e-Round Robin

My mother passed on in 1995 at age 85. During her long life she was a writer, not a novelist, or a short story writer. Instead, she was active in what’s called a Round Robin. There are hundreds of them still in full swing. For several months after she passed on I received Round Robins which I mailed on for her, so as not to break the chain. Also, several of her earlier Round Robin friends wrote letters wanting to know what happened to her.

She even wrote to a school teacher on some island somewhere between the United States and the UK. The address was Atlantic Ocean. When I took her to the post office to buy stamps and mail this special letter the local postmaster argued that this school teacher never receive the letter with such a vague address. But she stick her guns, as it were, and the Atlantic Ocean lady responded to that letter in a few weeks. Crazy.

For those who aren’t familiar with a Round Robin I’ll write a brief description:

Mom initiated a letter – length or subject was not important – and mailed it to a friend. The friend wrote a letter and included it with Mom’s and mailed them both on to a third person. It continued on in that manner until the day a fat envelope was delivered to Mom’s mail box, containing eight or ten letters in that “round”. She would then write a new letter, put it in place of her original, and the process began all over again.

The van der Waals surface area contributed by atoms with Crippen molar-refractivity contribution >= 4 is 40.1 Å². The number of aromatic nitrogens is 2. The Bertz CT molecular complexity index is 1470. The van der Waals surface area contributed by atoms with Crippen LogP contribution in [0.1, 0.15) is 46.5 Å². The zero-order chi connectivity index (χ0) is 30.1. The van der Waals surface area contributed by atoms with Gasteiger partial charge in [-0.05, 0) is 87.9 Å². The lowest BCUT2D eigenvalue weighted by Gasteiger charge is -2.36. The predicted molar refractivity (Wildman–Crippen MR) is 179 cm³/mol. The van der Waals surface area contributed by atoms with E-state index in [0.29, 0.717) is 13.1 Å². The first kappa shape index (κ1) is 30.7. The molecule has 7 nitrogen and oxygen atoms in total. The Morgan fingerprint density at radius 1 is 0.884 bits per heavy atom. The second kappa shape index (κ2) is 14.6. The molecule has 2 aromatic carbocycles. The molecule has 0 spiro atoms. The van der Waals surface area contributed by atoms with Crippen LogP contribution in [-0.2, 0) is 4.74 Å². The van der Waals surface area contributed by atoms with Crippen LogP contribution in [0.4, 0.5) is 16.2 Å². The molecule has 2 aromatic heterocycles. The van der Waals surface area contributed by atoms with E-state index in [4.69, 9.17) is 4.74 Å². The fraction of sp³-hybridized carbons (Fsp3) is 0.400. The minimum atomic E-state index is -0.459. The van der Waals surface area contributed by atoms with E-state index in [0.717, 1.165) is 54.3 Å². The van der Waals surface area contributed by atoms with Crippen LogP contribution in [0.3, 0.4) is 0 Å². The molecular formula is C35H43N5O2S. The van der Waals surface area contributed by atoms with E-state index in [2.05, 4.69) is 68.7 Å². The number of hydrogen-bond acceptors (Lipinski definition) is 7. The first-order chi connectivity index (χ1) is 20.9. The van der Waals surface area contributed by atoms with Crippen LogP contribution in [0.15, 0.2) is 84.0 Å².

Belonging to a half-dozen of these Robins was what got her out of bed each morning to check that mailbox.

Something similar to this could be established with emails rather than snail mail. Someone could initiate an email and send it to a destination. Using the forward function the second person could add his/her letter above or below and email it on until it completed the circuit.

It could be called an:

e-Round Robin.

5 thoughts on “e-Round Robin

    • Scott says:

      It certainly worked for her. The older she got the closer to home she had to stay. Living in a rural setting she didn’t have access to public transportation, and getting out into the world became very difficult. Round Robins brought the world to her. And it was affordable.


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